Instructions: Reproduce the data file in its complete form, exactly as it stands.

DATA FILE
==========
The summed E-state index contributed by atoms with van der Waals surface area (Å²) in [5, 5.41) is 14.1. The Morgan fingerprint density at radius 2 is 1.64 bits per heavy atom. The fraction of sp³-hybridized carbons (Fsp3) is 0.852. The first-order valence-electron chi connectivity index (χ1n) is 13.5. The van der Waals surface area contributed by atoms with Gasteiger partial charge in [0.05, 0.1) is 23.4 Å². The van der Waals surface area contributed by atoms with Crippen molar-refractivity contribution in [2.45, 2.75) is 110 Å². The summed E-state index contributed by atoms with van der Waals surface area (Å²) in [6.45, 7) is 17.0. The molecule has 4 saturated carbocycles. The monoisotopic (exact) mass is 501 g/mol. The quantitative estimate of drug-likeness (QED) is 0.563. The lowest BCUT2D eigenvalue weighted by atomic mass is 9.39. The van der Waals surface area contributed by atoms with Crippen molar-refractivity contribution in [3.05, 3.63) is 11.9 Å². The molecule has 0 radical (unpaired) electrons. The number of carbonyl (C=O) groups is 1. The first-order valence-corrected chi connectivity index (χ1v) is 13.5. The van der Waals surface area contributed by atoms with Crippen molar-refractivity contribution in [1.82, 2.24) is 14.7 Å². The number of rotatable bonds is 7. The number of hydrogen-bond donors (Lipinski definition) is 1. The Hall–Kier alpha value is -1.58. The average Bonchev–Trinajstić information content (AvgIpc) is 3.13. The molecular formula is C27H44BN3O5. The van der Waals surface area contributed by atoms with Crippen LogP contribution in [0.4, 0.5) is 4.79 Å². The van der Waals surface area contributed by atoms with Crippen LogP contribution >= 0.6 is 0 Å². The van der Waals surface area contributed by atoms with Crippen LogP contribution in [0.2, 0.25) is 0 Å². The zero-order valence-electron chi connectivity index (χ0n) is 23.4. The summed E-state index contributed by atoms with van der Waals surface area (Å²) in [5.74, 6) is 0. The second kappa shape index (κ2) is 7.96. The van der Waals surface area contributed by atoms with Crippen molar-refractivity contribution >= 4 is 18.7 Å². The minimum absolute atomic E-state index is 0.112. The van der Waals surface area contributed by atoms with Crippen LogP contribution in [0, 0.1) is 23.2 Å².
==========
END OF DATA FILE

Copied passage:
The summed E-state index contributed by atoms with van der Waals surface area (Å²) in [5, 5.41) is 14.1. The Morgan fingerprint density at radius 2 is 1.64 bits per heavy atom. The fraction of sp³-hybridized carbons (Fsp3) is 0.852. The first-order valence-electron chi connectivity index (χ1n) is 13.5. The van der Waals surface area contributed by atoms with Gasteiger partial charge in [0.05, 0.1) is 23.4 Å². The van der Waals surface area contributed by atoms with Crippen molar-refractivity contribution in [2.45, 2.75) is 110 Å². The summed E-state index contributed by atoms with van der Waals surface area (Å²) in [6.45, 7) is 17.0. The molecule has 4 saturated carbocycles. The monoisotopic (exact) mass is 501 g/mol. The quantitative estimate of drug-likeness (QED) is 0.563. The lowest BCUT2D eigenvalue weighted by atomic mass is 9.39. The van der Waals surface area contributed by atoms with Crippen molar-refractivity contribution in [3.05, 3.63) is 11.9 Å². The molecule has 0 radical (unpaired) electrons. The number of carbonyl (C=O) groups is 1. The first-order valence-corrected chi connectivity index (χ1v) is 13.5. The van der Waals surface area contributed by atoms with Crippen molar-refractivity contribution in [1.82, 2.24) is 14.7 Å². The number of rotatable bonds is 7. The number of hydrogen-bond donors (Lipinski definition) is 1. The Hall–Kier alpha value is -1.58. The average Bonchev–Trinajstić information content (AvgIpc) is 3.13. The molecular formula is C27H44BN3O5. The van der Waals surface area contributed by atoms with Crippen LogP contribution in [0.4, 0.5) is 4.79 Å². The van der Waals surface area contributed by atoms with Crippen LogP contribution >= 0.6 is 0 Å². The van der Waals surface area contributed by atoms with Crippen LogP contribution in [0.2, 0.25) is 0 Å². The zero-order valence-electron chi connectivity index (χ0n) is 23.4. The summed E-state index contributed by atoms with van der Waals surface area (Å²) in [5.74, 6) is 0. The second kappa shape index (κ2) is 7.96. The van der Waals surface area contributed by atoms with Crippen molar-refractivity contribution >= 4 is 18.7 Å². The minimum absolute atomic E-state index is 0.112. The van der Waals surface area contributed by atoms with Crippen LogP contribution in [0, 0.1) is 23.2 Å².